Yoel Kim had one mission: search the Demilitarized Zone for land mines. He and his comrades searched the ground intently. His eyes were so focused that he didn’t notice he wandered too far—into North Korea.
His heart began to race when he realized his mistake; he stood on a land untouched by most of the world. He ran a few steps back to his home country, unnoticed by anyone.
Kim, a sophomore at ORU, completed his military service at the Joint Security Area (JSA), the portion of the Korean DMZ where North and South Koreans literally face each other. He served as a sniper to protect tourists.
All South Korean men must serve in the military, an act known as conscription, mandated by the Constitution of the Republic of Korea.
Many Korean students have completed their service while some plan to serve within the next few years.
“The war is not finished,” said sophomore Min Woo Joo. “We’re taking a rest. During the creation of North and South Korea, we signed a document [armistice].”
The Korean War ended in an armistice, which stopped combat between the two nations. To this day, the war hasn’t reached a formal finish but rather a ceasefire. The armistice was signed in a village named Panmunjom that now sits near the JSA where Kim was stationed.
Joo plans to serve in the military within the next two years. He was scheduled to start his service in April but postponed it to attend college in the U.S., studying business administration.
“Before I came to the U.S., I thought [conscription] was a dumb thing,” Joo said. “I really didn’t want to go.”
He says he found more appreciation for his country after coming to America. He realized why he had to serve. Living in the states made him miss his home.
“By sacrificing our soldier’s freedom, we protect other people’s freedom,” Joo said.
Conscripts serve anywhere from 21 to 36 months. South Korea has one of the longest service periods in the world. Most of Joo’s friends have already started their service, ranking as sergeants or second privates.
“Some people might think ‘Ah, I wasted two years.’ But I actually believe you can learn something from the military service,” Joo said.
When Kim served in the army, he had to stand for 10 hours each day, monitoring the Panmunjon.
“Before I served in the army, I did not have a future for my life,” Kim said. “During my military services, I could think about my future. When I stood guard at the Joint Security Area, I had time to look at myself. I also was able to solidify my faith. There were many hard times in the military service such as punishment, physical difficulty and so on. I depended on God through prayer.”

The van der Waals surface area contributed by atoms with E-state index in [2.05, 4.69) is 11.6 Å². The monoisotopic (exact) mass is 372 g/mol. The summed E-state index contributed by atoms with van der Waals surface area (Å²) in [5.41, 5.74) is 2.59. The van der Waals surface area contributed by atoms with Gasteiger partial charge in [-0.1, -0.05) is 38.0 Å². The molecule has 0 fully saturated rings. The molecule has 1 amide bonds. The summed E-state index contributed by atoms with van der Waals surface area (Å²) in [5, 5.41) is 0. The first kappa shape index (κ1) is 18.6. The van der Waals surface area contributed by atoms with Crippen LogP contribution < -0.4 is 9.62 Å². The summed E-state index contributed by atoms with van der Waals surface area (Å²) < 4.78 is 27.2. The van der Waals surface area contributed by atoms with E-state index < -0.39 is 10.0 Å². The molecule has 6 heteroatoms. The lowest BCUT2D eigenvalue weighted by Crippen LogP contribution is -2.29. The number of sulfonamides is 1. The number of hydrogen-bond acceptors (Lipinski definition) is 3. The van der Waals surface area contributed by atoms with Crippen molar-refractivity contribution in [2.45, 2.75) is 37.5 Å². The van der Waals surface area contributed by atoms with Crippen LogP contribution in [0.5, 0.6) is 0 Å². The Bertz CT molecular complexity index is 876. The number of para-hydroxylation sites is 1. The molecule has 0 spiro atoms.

Kim had to pass extensive tests on his mental health, physical stamina and family life to serve in the JSA. JSA soldiers must also be “more handsome” because the Panmunjon attracts many tourists, Kim said.
“I don’t think people know soldiers’ sacrifice,” Kim said. “Although soldiers earn only $130 per month, they dedicate [their] lives to protect their country and nations. I want that people know our effort.”
Most of the world has never made contact with North Korea. Kim felt proud to serve in the JSA where he stood in close proximity with North Koreans. He felt he was protecting his homeland directly.
Tensions run high between North and South Korea both politically and socially, but Joo’s family shares a close history with North Korea.
“My family received the gospel by the North Korean Christians,” he said.
During the Korean War, Joo’s grandmother and great-grandmother met a North Korean woman on a grassy field. His grandmother gave the hungry woman some food.
“The woman thanked my family,” Joo said. “She started talking about heaven. And then my grandmother and mother heard the gospel and accepted Jesus.”
Kim said North Korean soldiers looked strong, which intimidated him at first. Even though they technically oppose each other, both Kim and Joo said they don’t perceive the North Koreans as the enemy.
“People ask me about North Korea a lot, whether or not I hate them,” Joo said. “To tell you the truth, Korea is Korea. It became divided by ideology. I really love North Koreans.”
Joo believes North Koreans are victims of the government, subject to poverty and oppression. One day, he hopes to become a missionary and bring the gospel to North Korea—just like North Korea brought the gospel to his family.